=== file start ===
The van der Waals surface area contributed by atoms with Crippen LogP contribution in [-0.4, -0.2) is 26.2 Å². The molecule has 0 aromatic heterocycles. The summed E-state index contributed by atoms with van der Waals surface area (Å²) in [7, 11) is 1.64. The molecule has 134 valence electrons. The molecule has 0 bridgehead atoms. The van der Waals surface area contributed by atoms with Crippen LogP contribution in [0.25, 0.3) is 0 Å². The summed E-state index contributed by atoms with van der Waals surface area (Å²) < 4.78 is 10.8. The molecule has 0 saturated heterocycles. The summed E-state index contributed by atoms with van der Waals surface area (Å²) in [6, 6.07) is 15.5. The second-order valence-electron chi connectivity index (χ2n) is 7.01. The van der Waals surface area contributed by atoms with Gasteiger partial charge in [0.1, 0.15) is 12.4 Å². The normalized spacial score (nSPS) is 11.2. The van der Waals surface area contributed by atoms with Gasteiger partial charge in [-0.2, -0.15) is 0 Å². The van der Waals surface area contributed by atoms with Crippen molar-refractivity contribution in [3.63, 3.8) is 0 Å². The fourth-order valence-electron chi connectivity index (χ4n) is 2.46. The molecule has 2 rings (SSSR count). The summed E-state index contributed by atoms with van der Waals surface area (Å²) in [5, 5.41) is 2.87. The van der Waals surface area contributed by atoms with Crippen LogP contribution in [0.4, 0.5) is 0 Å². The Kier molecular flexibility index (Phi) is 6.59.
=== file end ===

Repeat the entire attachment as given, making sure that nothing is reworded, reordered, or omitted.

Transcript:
The van der Waals surface area contributed by atoms with Crippen LogP contribution in [-0.4, -0.2) is 26.2 Å². The molecule has 0 aromatic heterocycles. The summed E-state index contributed by atoms with van der Waals surface area (Å²) in [7, 11) is 1.64. The molecule has 134 valence electrons. The molecule has 0 bridgehead atoms. The van der Waals surface area contributed by atoms with Crippen LogP contribution in [0.25, 0.3) is 0 Å². The summed E-state index contributed by atoms with van der Waals surface area (Å²) < 4.78 is 10.8. The molecule has 0 saturated heterocycles. The summed E-state index contributed by atoms with van der Waals surface area (Å²) in [6, 6.07) is 15.5. The second-order valence-electron chi connectivity index (χ2n) is 7.01. The van der Waals surface area contributed by atoms with Gasteiger partial charge in [0.1, 0.15) is 12.4 Å². The normalized spacial score (nSPS) is 11.2. The van der Waals surface area contributed by atoms with Gasteiger partial charge in [-0.2, -0.15) is 0 Å². The van der Waals surface area contributed by atoms with Crippen molar-refractivity contribution in [3.63, 3.8) is 0 Å². The fourth-order valence-electron chi connectivity index (χ4n) is 2.46. The molecule has 2 rings (SSSR count). The summed E-state index contributed by atoms with van der Waals surface area (Å²) in [5, 5.41) is 2.87. The van der Waals surface area contributed by atoms with Crippen LogP contribution in [0.4, 0.5) is 0 Å². The Kier molecular flexibility index (Phi) is 6.59.